HIGHLAND PARK, NJ—Residents are demanding an independent investigation after police videos raised new contradictions with the story that County Prosecutor Andrew Carey has propagated about the death of Daniel Nagahama.
Nagahama, a 28-year-old Edison resident, passed away at a New Brunswick hospital just three hours after officers with the Highland Park Police Department (HPPD) deployed pepper spray against him during a rough arrest on June 2, 2016.
But police videos and other official records that prosecutors tried to keep secret tell a very different story than the one that Carey’s office publicized last summer.
Instead of coming clean about the use of the chemical weapon, the Middlesex County Prosecutor’s Office (MCPO) spun together a phony narrative where officers “revived” the same man that they had actually handcuffed, pepper-sprayed, and prepared to charge with disorderly conduct.
The county website still includes the misleading statement, which claimed that police both “revived” and “attempted to revive” Nagahama.
The official tale also incorrectly claimed Nagahama “was not placed under arrest,” but Prosecutor Carey has since doubled down on that statement, insisting Nagahama was handcuffed “for his safety” and that he was never “formally arrested.”
Videos of the apparent arrest have sparked community outrage in the small town, and calls for a new investigation into the tragic incident.
“We must demand an independent investigation — conducted by an entity outside Middlesex County — of the police and prosecutor’s actions involved in the incident,” said Elizabeth Weill-Greenberg, a local resident who helped organize a “vigil for police reform” on December 22.
The footage released two days prior by this newspaper, combined with official documents now entering the public sphere, cast further doubt on the official story that the MCPO disseminated last summer.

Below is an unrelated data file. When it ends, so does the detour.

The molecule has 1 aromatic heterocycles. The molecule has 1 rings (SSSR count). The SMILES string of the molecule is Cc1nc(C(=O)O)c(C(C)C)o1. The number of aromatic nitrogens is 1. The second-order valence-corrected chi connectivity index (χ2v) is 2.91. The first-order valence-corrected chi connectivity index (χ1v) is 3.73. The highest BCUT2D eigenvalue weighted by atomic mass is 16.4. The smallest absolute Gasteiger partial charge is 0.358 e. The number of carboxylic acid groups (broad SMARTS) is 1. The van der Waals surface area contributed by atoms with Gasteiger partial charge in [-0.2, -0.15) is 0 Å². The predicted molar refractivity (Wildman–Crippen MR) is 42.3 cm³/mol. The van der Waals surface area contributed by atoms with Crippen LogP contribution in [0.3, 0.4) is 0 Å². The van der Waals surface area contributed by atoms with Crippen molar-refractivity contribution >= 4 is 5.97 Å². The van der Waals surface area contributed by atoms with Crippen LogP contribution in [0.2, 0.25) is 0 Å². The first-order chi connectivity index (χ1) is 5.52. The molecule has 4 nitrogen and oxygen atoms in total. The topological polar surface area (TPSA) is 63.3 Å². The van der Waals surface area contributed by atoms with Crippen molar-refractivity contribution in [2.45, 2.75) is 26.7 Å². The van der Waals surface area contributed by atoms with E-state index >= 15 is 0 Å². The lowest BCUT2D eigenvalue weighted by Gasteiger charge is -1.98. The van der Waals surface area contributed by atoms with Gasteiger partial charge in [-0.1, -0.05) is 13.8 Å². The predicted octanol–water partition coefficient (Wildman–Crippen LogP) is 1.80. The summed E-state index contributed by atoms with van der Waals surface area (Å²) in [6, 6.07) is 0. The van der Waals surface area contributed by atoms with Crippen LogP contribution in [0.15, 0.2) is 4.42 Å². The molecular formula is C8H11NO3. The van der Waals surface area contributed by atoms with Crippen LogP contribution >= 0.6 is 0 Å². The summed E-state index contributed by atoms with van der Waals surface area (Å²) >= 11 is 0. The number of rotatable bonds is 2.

The videos depict four different Highland Park officers getting rough with Nagahama within eight minutes of finding the 370-pound man sprawled out in the middle of an intersection.
Nagahama, who was heavily intoxicated at the time, pointed his index finger and yelled at HPPD Sgt. Jason Culver shortly before Culver escalated the altercation, grabbing Nagahama’s right arm, yanking him by that arm, and—with help from another officer—pushing him against the hood of a parked cop car.
“You’re hurting me,” Nagahama said, before being presented with a choice of sitting on the curb or going to jail.
Nagahama declined the trip to jail, but then tried to break free, and a violent struggle ensued.
Within a minute, Nagahama is down on the pavement—and out of view of the cameras—and that’s when Officer Brian O’Mara uses his department-issued chemical spray on Nagahama, who reportedly suffered from asthma.
The official reports of the four officers paint a picture of Nagahama interfering with police efforts to talk with witnesses at the scene, and claim that Nagahama was uncooperative when police wanted him to undergo an evaluation by a member of the first aid squad.
The arrest videos are consistent with those narratives, but they also exposed some bogus claims that came out of the prosecutor’s office.